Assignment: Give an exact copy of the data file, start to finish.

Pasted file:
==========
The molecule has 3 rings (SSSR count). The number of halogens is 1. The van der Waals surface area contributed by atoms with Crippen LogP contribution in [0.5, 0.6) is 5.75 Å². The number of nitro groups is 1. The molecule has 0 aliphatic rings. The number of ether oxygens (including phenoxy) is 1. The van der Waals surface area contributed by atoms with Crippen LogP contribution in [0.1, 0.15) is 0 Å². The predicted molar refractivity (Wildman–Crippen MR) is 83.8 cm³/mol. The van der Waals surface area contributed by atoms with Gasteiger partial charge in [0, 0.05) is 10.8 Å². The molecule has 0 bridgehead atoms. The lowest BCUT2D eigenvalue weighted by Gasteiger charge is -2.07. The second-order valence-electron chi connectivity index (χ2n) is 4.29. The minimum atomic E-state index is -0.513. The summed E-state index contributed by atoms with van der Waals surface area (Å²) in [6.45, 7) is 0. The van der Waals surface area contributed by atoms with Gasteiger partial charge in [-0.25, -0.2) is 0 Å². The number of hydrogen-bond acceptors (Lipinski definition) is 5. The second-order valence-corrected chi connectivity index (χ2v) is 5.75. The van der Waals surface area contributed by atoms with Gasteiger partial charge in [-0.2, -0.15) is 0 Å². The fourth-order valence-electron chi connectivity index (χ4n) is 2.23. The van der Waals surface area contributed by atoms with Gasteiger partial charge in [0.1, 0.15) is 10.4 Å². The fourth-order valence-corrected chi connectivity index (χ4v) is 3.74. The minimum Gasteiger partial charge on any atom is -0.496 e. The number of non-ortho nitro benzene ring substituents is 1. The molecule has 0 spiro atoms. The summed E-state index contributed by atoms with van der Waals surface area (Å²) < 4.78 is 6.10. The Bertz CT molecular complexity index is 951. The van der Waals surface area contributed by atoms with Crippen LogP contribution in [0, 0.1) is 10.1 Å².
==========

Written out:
The molecule has 3 rings (SSSR count). The number of halogens is 1. The van der Waals surface area contributed by atoms with Crippen LogP contribution in [0.5, 0.6) is 5.75 Å². The number of nitro groups is 1. The molecule has 0 aliphatic rings. The number of ether oxygens (including phenoxy) is 1. The van der Waals surface area contributed by atoms with Crippen LogP contribution in [0.1, 0.15) is 0 Å². The predicted molar refractivity (Wildman–Crippen MR) is 83.8 cm³/mol. The van der Waals surface area contributed by atoms with Gasteiger partial charge in [0, 0.05) is 10.8 Å². The molecule has 0 bridgehead atoms. The lowest BCUT2D eigenvalue weighted by Gasteiger charge is -2.07. The second-order valence-electron chi connectivity index (χ2n) is 4.29. The minimum atomic E-state index is -0.513. The summed E-state index contributed by atoms with van der Waals surface area (Å²) in [6.45, 7) is 0. The van der Waals surface area contributed by atoms with Gasteiger partial charge in [-0.25, -0.2) is 0 Å². The number of hydrogen-bond acceptors (Lipinski definition) is 5. The second-order valence-corrected chi connectivity index (χ2v) is 5.75. The van der Waals surface area contributed by atoms with Gasteiger partial charge in [-0.2, -0.15) is 0 Å². The fourth-order valence-electron chi connectivity index (χ4n) is 2.23. The van der Waals surface area contributed by atoms with Gasteiger partial charge in [0.1, 0.15) is 10.4 Å². The fourth-order valence-corrected chi connectivity index (χ4v) is 3.74. The minimum Gasteiger partial charge on any atom is -0.496 e. The number of non-ortho nitro benzene ring substituents is 1. The molecule has 0 spiro atoms. The summed E-state index contributed by atoms with van der Waals surface area (Å²) < 4.78 is 6.10. The Bertz CT molecular complexity index is 951. The van der Waals surface area contributed by atoms with Crippen LogP contribution in [0, 0.1) is 10.1 Å².